Okello: We have not developed a specific measure of coping with the stress, but what we have done is to accept the fact that he is already in court and that there is nothing we can do about it as a family other than to console ourselves.
Ocaya: One way in which we have coped as a family is by finding out how he is whenever he calls. Ongwen has told us not to worry about him because nothing bad is happening to him. He says he is fine and is being treated well.
LO: Have you faced hostility from the community because of your being relatives of Ongwen?
Omara: We have not experienced any hostility [from the community]. I think that is partly because people know that it was not Ongwen's choice to join the LRA and to commit crimes. The community was aware of his abduction and how he ended up in the LRA. In addition to that, we are known to be staunch Christians (Catholics).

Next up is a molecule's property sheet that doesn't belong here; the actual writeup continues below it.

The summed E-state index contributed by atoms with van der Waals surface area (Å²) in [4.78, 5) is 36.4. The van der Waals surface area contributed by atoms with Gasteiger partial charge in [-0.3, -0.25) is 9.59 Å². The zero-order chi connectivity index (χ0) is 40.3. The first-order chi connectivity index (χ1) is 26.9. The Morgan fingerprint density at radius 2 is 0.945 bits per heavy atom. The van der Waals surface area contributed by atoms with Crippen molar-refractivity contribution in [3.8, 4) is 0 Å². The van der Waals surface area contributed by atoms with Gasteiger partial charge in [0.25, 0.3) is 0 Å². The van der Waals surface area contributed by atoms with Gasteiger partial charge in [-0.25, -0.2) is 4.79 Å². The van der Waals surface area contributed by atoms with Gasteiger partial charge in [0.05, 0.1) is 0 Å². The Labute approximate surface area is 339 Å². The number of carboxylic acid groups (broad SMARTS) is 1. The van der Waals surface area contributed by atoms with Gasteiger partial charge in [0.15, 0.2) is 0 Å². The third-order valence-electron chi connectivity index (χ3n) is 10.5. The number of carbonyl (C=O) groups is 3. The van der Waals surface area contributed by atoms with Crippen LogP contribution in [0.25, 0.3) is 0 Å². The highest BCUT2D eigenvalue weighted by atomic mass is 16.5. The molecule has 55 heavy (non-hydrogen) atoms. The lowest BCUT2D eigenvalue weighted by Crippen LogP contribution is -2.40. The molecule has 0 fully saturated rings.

Okello: There have been no acts of hostility from the community against us. We have lived happily and harmoniously with this community since the trial begun and even during the war. We really do not know how the trial will end because maybe when the trial ends then there could be hostility depending on the outcome of the trial.
LO: Do the community members in Coorom support or oppose the trial?
Omara: Most people say it is inappropriate to prosecute Ongwen considering his forceful recruitment and how he ended up doing bad things. We who were not abducted were properly brought up, and no one has complaints against us. This was a chance Ongwen never got. Ongwen could have potentially been the same as any of us if he was not abducted.
Okello: So many people are opposed to the trial process saying that it is not humane to hold Ongwen in court as someone responsible for action he was forced to do. Besides that, people say that Ongwen was also just abducted like any other child.
LO: The public in northern Uganda remains divided on whether Ongwen is innocent or not. What is your position on this?
Omara: Ongwen is not guilty because he did not start the LRA. It was [Joseph] Kony, Alice Lakwena, Otti Lagony, and others who started it and should be held responsible, not Ongwen. But today it is Ongwen, a mere abductee who is bearing their cross.